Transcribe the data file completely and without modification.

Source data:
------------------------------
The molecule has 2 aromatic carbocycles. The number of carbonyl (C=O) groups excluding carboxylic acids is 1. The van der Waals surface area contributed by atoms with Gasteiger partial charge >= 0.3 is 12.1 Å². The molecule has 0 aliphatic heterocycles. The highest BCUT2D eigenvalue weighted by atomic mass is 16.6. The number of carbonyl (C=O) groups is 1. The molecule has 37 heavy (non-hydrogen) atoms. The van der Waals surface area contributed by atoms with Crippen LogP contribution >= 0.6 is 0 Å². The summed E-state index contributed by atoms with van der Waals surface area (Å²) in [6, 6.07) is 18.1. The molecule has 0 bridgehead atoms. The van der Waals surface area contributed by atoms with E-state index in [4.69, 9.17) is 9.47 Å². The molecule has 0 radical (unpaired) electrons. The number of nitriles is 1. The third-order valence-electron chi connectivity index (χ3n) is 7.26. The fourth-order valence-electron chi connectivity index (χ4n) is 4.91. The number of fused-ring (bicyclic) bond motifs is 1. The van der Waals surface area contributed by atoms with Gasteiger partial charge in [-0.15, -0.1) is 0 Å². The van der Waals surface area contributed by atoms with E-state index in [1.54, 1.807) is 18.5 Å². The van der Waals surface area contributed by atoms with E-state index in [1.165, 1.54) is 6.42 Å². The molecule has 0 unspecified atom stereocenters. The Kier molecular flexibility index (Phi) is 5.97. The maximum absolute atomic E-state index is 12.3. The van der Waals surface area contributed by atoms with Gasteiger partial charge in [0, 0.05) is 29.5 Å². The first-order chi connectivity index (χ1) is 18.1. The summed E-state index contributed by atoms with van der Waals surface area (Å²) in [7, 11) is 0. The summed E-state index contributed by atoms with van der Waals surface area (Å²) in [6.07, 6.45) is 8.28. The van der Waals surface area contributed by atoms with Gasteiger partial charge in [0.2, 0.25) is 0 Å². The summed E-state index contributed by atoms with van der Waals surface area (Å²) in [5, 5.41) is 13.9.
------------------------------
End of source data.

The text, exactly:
The molecule has 2 aromatic carbocycles. The number of carbonyl (C=O) groups excluding carboxylic acids is 1. The van der Waals surface area contributed by atoms with Gasteiger partial charge >= 0.3 is 12.1 Å². The molecule has 0 aliphatic heterocycles. The highest BCUT2D eigenvalue weighted by atomic mass is 16.6. The number of carbonyl (C=O) groups is 1. The molecule has 37 heavy (non-hydrogen) atoms. The van der Waals surface area contributed by atoms with Crippen LogP contribution >= 0.6 is 0 Å². The summed E-state index contributed by atoms with van der Waals surface area (Å²) in [6, 6.07) is 18.1. The molecule has 0 bridgehead atoms. The van der Waals surface area contributed by atoms with E-state index in [4.69, 9.17) is 9.47 Å². The molecule has 0 radical (unpaired) electrons. The number of nitriles is 1. The third-order valence-electron chi connectivity index (χ3n) is 7.26. The fourth-order valence-electron chi connectivity index (χ4n) is 4.91. The number of fused-ring (bicyclic) bond motifs is 1. The van der Waals surface area contributed by atoms with Gasteiger partial charge in [-0.15, -0.1) is 0 Å². The van der Waals surface area contributed by atoms with E-state index in [1.54, 1.807) is 18.5 Å². The van der Waals surface area contributed by atoms with E-state index in [1.165, 1.54) is 6.42 Å². The molecule has 0 unspecified atom stereocenters. The Kier molecular flexibility index (Phi) is 5.97. The maximum absolute atomic E-state index is 12.3. The van der Waals surface area contributed by atoms with Gasteiger partial charge in [0, 0.05) is 29.5 Å². The first-order chi connectivity index (χ1) is 18.1. The summed E-state index contributed by atoms with van der Waals surface area (Å²) in [7, 11) is 0. The summed E-state index contributed by atoms with van der Waals surface area (Å²) in [6.07, 6.45) is 8.28. The van der Waals surface area contributed by atoms with Gasteiger partial charge in [0.2, 0.25) is 0 Å². The summed E-state index contributed by atoms with van der Waals surface area (Å²) in [5, 5.41) is 13.9.